FAMILY MEDICAL LEAVE OF ABSENCE
Our organization complies with the Family and Medical
Leave Act (FMLA). Pursuant to FMLA, an employee is
entitled to take up to twelve weeks during any twelve
month period for: 1. The birth of a child. …
Exhs. B and C to Mendoza Decl.
to Defendant, some time after Ms. Gorman received her
pay increase in February 2015, Andy Mohr's General
Manager, Benjamin Mendoza, began to receive reports of
issues arising between Ms. Gorman and other employees,
including service department team members, technicians,
service writers, and Service Department Director Matt
Pope. Specifically, the complaints included that Ms.
Gorman “gave special treatment to some employees
and less than professional treatment to other
employees.” Mendoza Decl. ¶ 12. Mr. Mendoza
discussed these issues with Mr. Pope and Director of
Operations Eric Spursrud during late summer 2015, but
authorized no disciplinary action at that time. Ms.
Gorman denies that she had any issues with her
co-workers or supervisors, noting that her record is
clear which shows that she was never formally
disciplined or written up for any such complaints.
Considers Restructuring Parts Department
that same time, in late August or early September 2015,
Mr. Mendoza and Mr. Pope discussed making certain
changes in the parts and service department by
implementing a modified staffing arrangement to reflect
their belief that the department perhaps could function
without a manager. Although that change was discussed,
no immediate action was taken to effectuate it.
Interaction with New Parts Department Employee
August 31, 2015, Ms. Gorman was involved in a motor
vehicle accident while commuting to work. She reported
the accident to Andy Mohr who notified its worker's
compensation carrier. Ms. Gorman was absent from work
for a few days as a result of the accident. While she
was recovering from the accident, Andy Mohr hired Monty
Havins as a Parts Counter Representative. Mr. Havins
had prior parts department and management experience
and was knowledgeable about the Nissan brand. Because
Ms. Gorman at that point was still off work following
her accident, she was not involved with the hiring of
Mr. Havins. According to Defendant, upon her return to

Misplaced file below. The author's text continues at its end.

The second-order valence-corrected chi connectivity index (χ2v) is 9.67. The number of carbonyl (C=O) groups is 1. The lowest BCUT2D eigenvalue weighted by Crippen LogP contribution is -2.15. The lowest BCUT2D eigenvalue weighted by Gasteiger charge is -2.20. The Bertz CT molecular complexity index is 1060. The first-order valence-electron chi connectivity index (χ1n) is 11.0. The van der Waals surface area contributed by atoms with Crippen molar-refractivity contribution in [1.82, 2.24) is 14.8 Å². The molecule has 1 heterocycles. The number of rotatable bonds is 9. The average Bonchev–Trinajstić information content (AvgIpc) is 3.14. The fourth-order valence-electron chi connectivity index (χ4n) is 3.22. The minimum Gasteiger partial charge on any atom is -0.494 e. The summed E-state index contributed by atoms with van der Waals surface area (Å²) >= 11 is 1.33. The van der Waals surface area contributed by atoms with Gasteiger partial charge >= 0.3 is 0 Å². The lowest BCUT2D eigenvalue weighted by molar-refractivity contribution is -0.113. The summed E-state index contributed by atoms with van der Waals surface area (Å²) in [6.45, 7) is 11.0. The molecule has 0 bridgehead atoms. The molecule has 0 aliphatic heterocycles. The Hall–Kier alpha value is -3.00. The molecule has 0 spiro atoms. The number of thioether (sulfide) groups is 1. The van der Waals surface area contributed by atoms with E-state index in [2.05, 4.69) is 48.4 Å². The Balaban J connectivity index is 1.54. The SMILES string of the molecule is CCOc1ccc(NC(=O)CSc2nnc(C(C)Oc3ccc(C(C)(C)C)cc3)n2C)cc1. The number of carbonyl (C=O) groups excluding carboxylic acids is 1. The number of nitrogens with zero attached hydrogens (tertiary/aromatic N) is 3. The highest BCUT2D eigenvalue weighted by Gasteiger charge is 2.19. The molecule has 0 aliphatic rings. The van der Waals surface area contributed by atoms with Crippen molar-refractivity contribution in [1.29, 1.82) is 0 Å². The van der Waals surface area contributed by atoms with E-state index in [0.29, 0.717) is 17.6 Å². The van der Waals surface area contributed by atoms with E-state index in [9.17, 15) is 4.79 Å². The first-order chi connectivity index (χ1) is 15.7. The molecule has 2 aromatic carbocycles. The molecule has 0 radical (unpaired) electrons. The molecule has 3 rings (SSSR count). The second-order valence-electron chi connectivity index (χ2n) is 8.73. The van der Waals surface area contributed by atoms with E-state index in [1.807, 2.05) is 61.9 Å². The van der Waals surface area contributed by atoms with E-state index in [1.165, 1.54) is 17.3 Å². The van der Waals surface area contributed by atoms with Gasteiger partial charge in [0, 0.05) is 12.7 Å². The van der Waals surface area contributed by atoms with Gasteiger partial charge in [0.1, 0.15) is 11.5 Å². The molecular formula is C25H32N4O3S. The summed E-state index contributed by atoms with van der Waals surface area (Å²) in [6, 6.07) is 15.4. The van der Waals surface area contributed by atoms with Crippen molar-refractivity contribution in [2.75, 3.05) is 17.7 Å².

work, Ms. Gorman “did not want to work with [Mr.
Havins] and appeared to be threatened or jealous of his
experience.” Def.'s Ans. to Interrog. No. 10.
some point in late September 2015, Ms. Gorman was
scheduled to cover certain parts department duties that
had been assigned to Mr. Havins during her absence.
However, Ms. Gorman left the dealership for a
doctor's appointment only a few minutes after she
had arrived that day, leaving Mr. Havins with the
responsibility of covering all parts department duties
while she was away from the dealership. Ms. Gorman
returned approximately two and a half hours later, but
remained at work for only about ten minutes before
leaving the dealership for another hour and a half,
again leaving Mr. Havins to assume full responsibility
for the parts department duties. According to Mr.
Havins, because Ms. Gorman had been on vacation the
Friday and Saturday preceding her doctor's
appointment that Monday, he had been working alone,
without managerial assistance, “for basically
three days” and he “was fed up” and
“done.” Havins Dep. at 11. Upon Ms.
Gorman's return to the dealership that afternoon,
Mr. Havins walked off the job, intending to quit,
without informing anyone that he was leaving.
long after Mr. Havins left the dealership, he contacted
Mr. Pope and laid out his complaints with Ms. Gorman.
Mr. Pope attempted to convince Mr. Havins to return to
the dealership to resolve the problems with Ms. Gorman.
When Mr. Pope received Mr. Havins's call, he (Pope)
was at a business lunch with Mr. Mendoza. Following Mr.
Pope's conversation with Mr. Havins, Mr. Pope and
Mr. Mendoza discussed, and ultimately decided, to
eliminate the parts department manager position
occupied by Ms. Gorman in order to have Mr. Pope assume
the duties of managing both the parts and the service
departments, and to retain Mr. Havins as a counter
employee in the parts department.
October 1, 2015, approximately three days after Mr.
Havins walked off the job due to his frustrations with
Ms. Gorman, Mr. Mendoza informed Ms. Gorman that her
employment was being terminated as a result of the
dealership's decision to restructure the parts
department and eliminate her position. Ms. Gorman